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Cell
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Aug 28, 2014

Volume 158Issue 5p961-1212
Open Archive
On the cover: HIV-1 latent reservoirs are the major barrier to an effective cure. Viral reservoirs are formed early and are thought to be stable over time in the presence of antiretroviral therapy and can therefore lead to rapid viral rebound upon the cessation of therapy. In this issue, Halper-Stromberg et al. (pp. 989–999) show that, when administered early after infection or in combination with inducers of viral transcription in established infection, broadly neutralizing antibodies (bNAbs) are able to reduce the frequency of rebound viremia in humanized mice. This may represent a new therapeutic strategy to perturb the latent reservoir....
On the cover: HIV-1 latent reservoirs are the major barrier to an effective cure. Viral reservoirs are formed early and are thought to be stable over time in the presence of antiretroviral therapy and can therefore lead to rapid viral rebound upon the cessation of therapy. In this issue, Halper-Stromberg et al. (pp. 989–999) show that, when administered early after infection or in combination with inducers of viral transcription in established infection, broadly neutralizing antibodies (bNAbs) are able to reduce the frequency of rebound viremia in humanized mice. This may represent a new therapeutic strategy to perturb the latent reservoir.

Leading Edge

In This Issue

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  • An RNA Nexus in Neurodegeneration

    The causes of neuronal death in neurodegenerative diseases are multifaceted, but an emerging theme in a number of disorders is the role of RNA regulation and dynamics. In amyotrophic lateral sclerosis (ALS) and frontotemporal dementia, RNAs arising from an expanded GGGGCC repeat are thought central to the pathogenic process, with recent data revealing why and offering a new strategy by which the deleterious RNA might be directly targeted. Likewise, a compelling potential therapeutic avenue for spinal muscular atrophy is illuminated by a new study in which small molecules are shown to selectively control alternative splicing of the survival of motor neuron 2 gene and ameliorate disease symptoms in mice.

Previews

  • Neutralizing the HIV Reservoir

    • Matthew D. Marsden,
    • Jerome A. Zack
    Halper-Stromberg et al. use a humanized mouse model to demonstrate that broadly neutralizing antibodies, when administered with a combination of HIV latency activators, can reduce persistent HIV reservoirs, as measured by plasma virus rebound. Their results support the use of broadly neutralizing antibodies in HIV-reservoir-purging strategies.
  • Sending Mixed Messages for Cell Population Control

    • Hyun Youk,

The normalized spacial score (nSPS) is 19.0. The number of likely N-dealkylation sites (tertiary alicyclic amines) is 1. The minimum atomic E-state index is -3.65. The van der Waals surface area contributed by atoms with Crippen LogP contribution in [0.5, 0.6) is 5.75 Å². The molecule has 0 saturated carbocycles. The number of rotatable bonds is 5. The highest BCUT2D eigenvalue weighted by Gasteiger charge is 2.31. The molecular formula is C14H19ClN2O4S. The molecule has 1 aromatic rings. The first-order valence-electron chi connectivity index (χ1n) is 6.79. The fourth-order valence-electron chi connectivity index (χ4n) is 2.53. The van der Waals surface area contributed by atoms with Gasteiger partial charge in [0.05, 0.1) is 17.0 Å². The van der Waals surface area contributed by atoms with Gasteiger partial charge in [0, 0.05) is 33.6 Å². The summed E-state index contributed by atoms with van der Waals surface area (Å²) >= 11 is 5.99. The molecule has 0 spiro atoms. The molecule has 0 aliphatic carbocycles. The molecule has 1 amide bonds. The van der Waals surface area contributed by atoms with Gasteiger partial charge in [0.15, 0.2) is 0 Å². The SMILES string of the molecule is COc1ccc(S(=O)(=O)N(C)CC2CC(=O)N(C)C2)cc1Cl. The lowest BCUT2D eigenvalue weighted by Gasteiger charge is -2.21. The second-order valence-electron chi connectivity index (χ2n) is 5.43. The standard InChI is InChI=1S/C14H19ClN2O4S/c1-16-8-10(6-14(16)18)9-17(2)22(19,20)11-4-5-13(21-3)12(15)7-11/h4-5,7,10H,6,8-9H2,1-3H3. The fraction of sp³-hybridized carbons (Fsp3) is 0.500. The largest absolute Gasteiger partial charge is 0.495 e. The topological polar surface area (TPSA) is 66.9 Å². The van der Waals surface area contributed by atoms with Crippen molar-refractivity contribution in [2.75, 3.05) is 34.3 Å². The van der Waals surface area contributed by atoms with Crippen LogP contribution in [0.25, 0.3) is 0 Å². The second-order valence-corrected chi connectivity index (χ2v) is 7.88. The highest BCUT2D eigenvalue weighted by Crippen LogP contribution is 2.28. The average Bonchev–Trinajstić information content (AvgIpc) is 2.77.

• Wendell A. Lim
    Cells often receive signals to proliferate, but how population density is controlled is unclear. Hart et al. now show that a single secreted molecule that instructs both proliferation and death in T cells establishes a bistable response: the population is driven to either extinction or to a homeostatically defined density.
  • Monoculture Breeds Poor Social Skills

    • Gemma L. Staniforth,
    • Mick F. Tuite
    Two studies from Jarosz et al. describe how [GAR+], a protein-based epigenetic determinant found mainly in wild yeast strains, can be activated by microbial cross-kingdom communication. With the aid of genetically and ecologically diverse bacteria, yeast can override an ancient regulatory mechanism of glucose repression, promoting both microbial diversity and lifespan extension.
  • Building a Temperature-Sensitive Ion Channel

    • Ming-Feng Tsai,
    • Christopher Miller
    The biophysical basis of temperature-sensitive ion channel gating has been a tough nut to crack. Chowdhury, et al. use a protein engineering approach to render a temperature-insensitive voltage-gated channel cold- or heat-responsive to reveal principles for temperature-gating and a plausible model for molecularly enabling this mode of environmental responsiveness.

Review

  • Emerging Roles of RNA Modification: m6A and U-Tail

    • Mihye Lee,
    • Boseon Kim,
    • V. Narry Kim
    Although more than 100 types of RNA modification have been described thus far, most of them were thought to be rare in mRNAs and in regulatory noncoding RNAs. Recent developments have unveiled that at least some of the modifications are considerably abundant and widely conserved. This Minireview summarizes the molecular machineries and biological functions of methylation (N6-methyladenosine, m6A) and uridylation (U-tail).

Articles

Resource

Errata

SnapShot

  • SnapShot: Branching Morphogenesis

    • Cheng-Ming Chuong,
    • Ramray Bhat,
    • Randall B. Widelitz,
    • Mina J. Bissell
    Ectodermal appendages such as feathers, hair, mammary glands, salivary glands, and sweat glands form branches, allowing much-increased surface for functional differentiation and secretion. Here, the principles of branching morphogenesis are exemplified by the mammary gland and feathers.
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